A few years back, a friend memorably described my kitchen as a place that existed solely for mixing drinks and bathing pets. My pots and pans are always clean, but that doesn't mean I'm neat: I just have a deep-seated aversion to cooking.
However, I also have a pretty serious green thumb, and enjoy growing my own veggies. I suspect I'm not the only one struggling this week to eat up a jillion vine-fresh tomatoes -- and without so much as turning on the stove. Here are a few suggestions:
Something Like Pizza. Brown up a mess of toast, and slather on a layer of hummus. Slice up a tomato nice and thick, and lay it on top. Ideally, you have a bunch of cucumbers languishing in the garden, too. Slice one up thinly, lay on top of the tomatoes, and add salt and pepper.
Lazy Vegetarian BLT. Start with bread, then add Bac-os: They come in a shaker and aren't even meat. You could fry up some Yves or Smart soy versions (or real bacon, if that's your thing), but really, why bother? Most of the sandwich's juicy goodness comes from the tomato, so slice them super-thick.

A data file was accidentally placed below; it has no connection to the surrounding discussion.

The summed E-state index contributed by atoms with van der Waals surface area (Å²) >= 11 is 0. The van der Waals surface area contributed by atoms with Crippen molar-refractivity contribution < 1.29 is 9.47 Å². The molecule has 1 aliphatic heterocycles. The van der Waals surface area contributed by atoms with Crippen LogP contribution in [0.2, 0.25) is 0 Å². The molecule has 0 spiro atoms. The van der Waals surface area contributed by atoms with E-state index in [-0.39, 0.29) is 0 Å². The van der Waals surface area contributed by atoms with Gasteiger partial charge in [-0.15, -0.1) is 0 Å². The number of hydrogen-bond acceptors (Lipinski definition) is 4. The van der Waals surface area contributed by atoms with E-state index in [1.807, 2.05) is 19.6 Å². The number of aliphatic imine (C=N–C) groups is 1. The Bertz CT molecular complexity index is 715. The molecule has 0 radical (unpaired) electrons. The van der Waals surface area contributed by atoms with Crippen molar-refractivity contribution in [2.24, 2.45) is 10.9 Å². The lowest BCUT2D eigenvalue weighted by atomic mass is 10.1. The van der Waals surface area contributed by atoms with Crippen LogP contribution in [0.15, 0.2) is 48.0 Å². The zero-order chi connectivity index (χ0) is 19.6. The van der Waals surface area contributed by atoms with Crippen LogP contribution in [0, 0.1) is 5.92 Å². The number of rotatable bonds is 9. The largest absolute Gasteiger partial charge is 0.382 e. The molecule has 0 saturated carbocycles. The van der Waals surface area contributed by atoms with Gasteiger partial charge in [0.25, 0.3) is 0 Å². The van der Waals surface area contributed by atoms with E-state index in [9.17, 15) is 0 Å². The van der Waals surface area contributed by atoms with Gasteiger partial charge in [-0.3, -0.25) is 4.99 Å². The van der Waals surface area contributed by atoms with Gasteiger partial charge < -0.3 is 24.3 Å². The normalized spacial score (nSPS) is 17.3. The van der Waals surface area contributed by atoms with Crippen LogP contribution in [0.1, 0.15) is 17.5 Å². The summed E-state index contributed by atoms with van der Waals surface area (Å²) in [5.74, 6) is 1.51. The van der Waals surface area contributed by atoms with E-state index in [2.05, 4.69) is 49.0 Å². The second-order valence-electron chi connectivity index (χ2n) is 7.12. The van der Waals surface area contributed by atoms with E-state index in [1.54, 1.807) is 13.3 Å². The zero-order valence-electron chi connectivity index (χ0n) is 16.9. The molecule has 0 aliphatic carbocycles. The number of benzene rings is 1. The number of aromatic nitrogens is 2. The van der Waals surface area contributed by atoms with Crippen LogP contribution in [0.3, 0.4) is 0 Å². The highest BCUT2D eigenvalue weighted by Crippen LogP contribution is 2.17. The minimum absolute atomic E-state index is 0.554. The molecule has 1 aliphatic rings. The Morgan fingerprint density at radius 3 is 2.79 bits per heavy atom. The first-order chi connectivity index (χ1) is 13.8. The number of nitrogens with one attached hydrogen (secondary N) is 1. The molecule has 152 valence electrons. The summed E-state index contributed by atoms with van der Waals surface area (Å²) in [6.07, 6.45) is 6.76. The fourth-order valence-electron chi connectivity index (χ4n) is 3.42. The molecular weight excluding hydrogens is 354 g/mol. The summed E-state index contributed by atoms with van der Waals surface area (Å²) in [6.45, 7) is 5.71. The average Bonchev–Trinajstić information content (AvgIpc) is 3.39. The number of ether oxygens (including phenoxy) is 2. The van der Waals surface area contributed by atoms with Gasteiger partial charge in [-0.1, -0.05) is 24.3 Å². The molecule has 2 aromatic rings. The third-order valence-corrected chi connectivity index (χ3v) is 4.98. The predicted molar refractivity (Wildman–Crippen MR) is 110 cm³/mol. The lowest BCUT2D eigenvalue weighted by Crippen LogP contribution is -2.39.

Marinated Slices. In a shallow dish, mix up some olive oil and balsamic vinegar --enough to submerge sliced tomatoes. Soak the slices for 20 minutes. If you have onions, chop 'em up and throw them into the mix. Ditto for fresh herbs and the rest of that cucumber.
Italian Salad. Cut the tomatoes into big but manageable wedges -- quarter them, unless they are huge. Take a knob of your favorite fresh mozzarella and cut it into similarly sized pieces. Lay them on top of each other -- fresh basil makes an ideal border ingredient. Drizzle with a little olive oil and balsamic vinegar, if you're so inclined.
Marinara Sauce. Peel and seed three pounds of parboiled tomatoes. Puree in a blender ... kidding! Did you know you can cook up gallons of sauce, freeze it and use it later? If you haven't the time or skills for canning, and can't possibly eat another tomato, your only other option may be to ...
Share. Besides gifting your friends and neighbors (who may have their own tomato overloads), consider dropping off excess produce at the Greater Pittsburgh Food Bank, near Kennywood (1 North Linden Street, Duquesne, 412-460-3663). You'll be putting those troublesome tomatoes to good use.